Is the Premier League the Best League In The World?

Chelsea v Sunderland, Premier League 14/11/2010 Sunderland's players applaud their fans after the 0-3 win over Chelsea  Photo Marc Atkins Fotosports International Photo via Newscom Photo via Newscom

As Chelsea lost at home to Sunderland, the commentator, Martin Tyler was incredulous, saying how this proved how brilliant the Premier League was; it was the best in the world because any side could beat any other side

This struck me at the time as being a case of having your cake and eating it because the only reason he was hyper-ventilating about it was precisely because it was so unusual. Odd then that the same TV people considered it the Best League In The World previously when such unpredictability was rarer.

All of which goes to prove that this spate of ‘unusual’ results has put some of the league’s more naked self-interested ra-ra merchants into a bit of a quandary.

They know fans like it this way and that most of us tire of seeing the same clubs dominating but more unpredictability means the previously best clubs need to become worse which means they will not be as likely to dominate the Champions League thus making the league appear equally less stellar.

Opinion seems divided this year between those who welcome the new more competitive league with the top sides losing more than usual, others see it as a decline in the footballing standards of the league.

It would appear the decline of Chelsea and United is rooted in their lack of depth brought about by two changes. Firstly the rigidity of the 25 man first team squad, which has to have a quota of home grown talent. Secondly, the fact that from next season the amount of debt a club can carry is to become severely limited. Failure to limit it will result in disqualification from the Champions League. So the cheque books have been closed.

No club should make an aggregate loss of more than 45m Euros over three seasons from 2011-12. So at last, new spending regimes have had to be put in place to comply. At last, under the new fair play rules money spent has to bear relation to the income of the club. While some see this as restricting the development of smaller clubs, what it should do for the whole league is make the development of youth team players a much bigger priority and breaking the bank to buy in expensive players or pay huge wages less possible.

However, those proclaiming the dawn of a new more democratic era in the top flight of English football are surely jumping the gun until a club that isn’t Chelsea or United wins the league.

For far too long inequalities of wealth reduced realistic competition in the Premier League and made it dysfunctional as a tournament in the same way it is in La Liga which, thanks to skewed funding, has made Madrid and Barcelona so superior that no-one can ever compete with them.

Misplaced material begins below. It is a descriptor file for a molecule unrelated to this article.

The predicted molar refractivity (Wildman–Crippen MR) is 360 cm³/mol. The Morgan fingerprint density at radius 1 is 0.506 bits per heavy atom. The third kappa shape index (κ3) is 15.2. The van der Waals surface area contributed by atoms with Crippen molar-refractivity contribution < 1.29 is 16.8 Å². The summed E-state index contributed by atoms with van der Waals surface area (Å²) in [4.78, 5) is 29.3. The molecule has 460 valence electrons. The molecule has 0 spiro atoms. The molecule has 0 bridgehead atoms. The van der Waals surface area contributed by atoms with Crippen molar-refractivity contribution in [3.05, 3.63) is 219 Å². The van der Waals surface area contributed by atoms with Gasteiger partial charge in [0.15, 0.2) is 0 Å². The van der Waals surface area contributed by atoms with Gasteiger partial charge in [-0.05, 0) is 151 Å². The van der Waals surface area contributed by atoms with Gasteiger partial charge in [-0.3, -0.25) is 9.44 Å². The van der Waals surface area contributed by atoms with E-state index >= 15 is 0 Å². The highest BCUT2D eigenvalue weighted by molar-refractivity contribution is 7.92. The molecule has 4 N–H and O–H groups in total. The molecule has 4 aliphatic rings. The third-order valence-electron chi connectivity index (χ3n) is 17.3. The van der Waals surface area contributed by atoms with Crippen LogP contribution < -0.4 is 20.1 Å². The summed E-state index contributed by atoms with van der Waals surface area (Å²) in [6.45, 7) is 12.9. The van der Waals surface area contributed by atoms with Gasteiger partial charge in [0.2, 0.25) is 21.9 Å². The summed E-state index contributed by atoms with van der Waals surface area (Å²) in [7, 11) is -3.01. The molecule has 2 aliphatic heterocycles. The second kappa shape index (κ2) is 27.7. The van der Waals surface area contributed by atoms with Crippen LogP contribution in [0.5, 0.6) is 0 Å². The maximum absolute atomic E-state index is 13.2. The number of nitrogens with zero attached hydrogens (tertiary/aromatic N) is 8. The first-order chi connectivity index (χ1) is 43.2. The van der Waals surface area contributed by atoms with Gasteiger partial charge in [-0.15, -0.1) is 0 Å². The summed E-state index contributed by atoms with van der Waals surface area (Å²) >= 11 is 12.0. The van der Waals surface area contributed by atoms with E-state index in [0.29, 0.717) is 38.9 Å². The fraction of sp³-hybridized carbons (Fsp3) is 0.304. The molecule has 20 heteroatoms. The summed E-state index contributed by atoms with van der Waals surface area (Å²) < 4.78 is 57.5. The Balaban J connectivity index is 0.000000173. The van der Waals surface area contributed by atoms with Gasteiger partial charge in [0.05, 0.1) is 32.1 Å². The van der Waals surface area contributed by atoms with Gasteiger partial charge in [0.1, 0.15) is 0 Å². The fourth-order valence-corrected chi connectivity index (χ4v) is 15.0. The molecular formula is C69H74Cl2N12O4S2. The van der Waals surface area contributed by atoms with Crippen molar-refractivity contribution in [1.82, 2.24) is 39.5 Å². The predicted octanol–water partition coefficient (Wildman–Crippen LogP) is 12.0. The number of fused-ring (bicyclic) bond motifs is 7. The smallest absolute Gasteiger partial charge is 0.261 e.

Those arguing that there it is a drop in the standards in the EPL is probably right but this should not be a criticism.

Football is supposed to be a competition, after all. The surprise in Tyler’s voice last week and in most fans reactions to the result show just how deeply we all expected Sunderland to lose.

The neutral had all but discounted that game as a gimme for Chelsea and we do this most seasons for most games involving the top three and even beyond that.

With the top six only being drawn from eight teams for the last five years we’d be mad not to. Long gone are the days when a promoted side could challenge for the title, in fact long gone are the days when anyone who isn’t Chelsea, United or Arsenal won the league.

Most games we watch in the Premier League we watch as a neutral, wanting merely to see an exciting, competitive game. Just watching one of the big three creaming someone is just dull season after season.

While thirty and forty years go Liverpool would dominate the league, those challenging would change every year and occasionally smaller clubs like Derby and Notts forest would triumph. All that has gone now and we are the worse for it. The more money you spend, the more successful you’ll be has undoubtedly been true for too long. Even the very welcome incursion of Spurs at the top table has come at a high price – no-one except City has spent more in recent seasons

I’m sure most fans would rather the league didn’t become a kind of circus where all the best players are at a couple of clubs and they run rings around everyone else. It might be good for the marketing men for that to be the case, but to the genuine football fan, it is simply rather dull to watch one team outplayed by another and what’s the point in watching a game if you’re almost certain who will win before kick off?

Watching Barcelona put eight past Almeria might be impressive in one way, but it’s not a football match, it’s more of an exhibition and as good as it might be, that isn’t the same thing as a competition.

I’ve no more interest in seeing shiny, shiny players strut their not inconsiderable skills every week just in order to thrash a hapless smaller club. It’s ok occasionally, but the greatest football is about much, much more than that.

For it to have meaning and soul it has to have competition and for too long that’s been absent.  I hope this recent outbreak of inadequacy is a more permanent change, but I doubt that it is.

We should enjoy it while it lasts because the cynic in me suspects that despite the new fair play rules, the chances are that the financial hegemony will find a way to re-establish itself soon enough.

Does it make the EPL the league the best in the world or not? Who cares? It makes is much more enjoyable and that’s what should really count.

Editor’s Note: Johnny’s new book: “We Ate All The Pies: How Foot ball Swal lowed Britain Whole” is avail able via Ama zon US or Ama zon UK.


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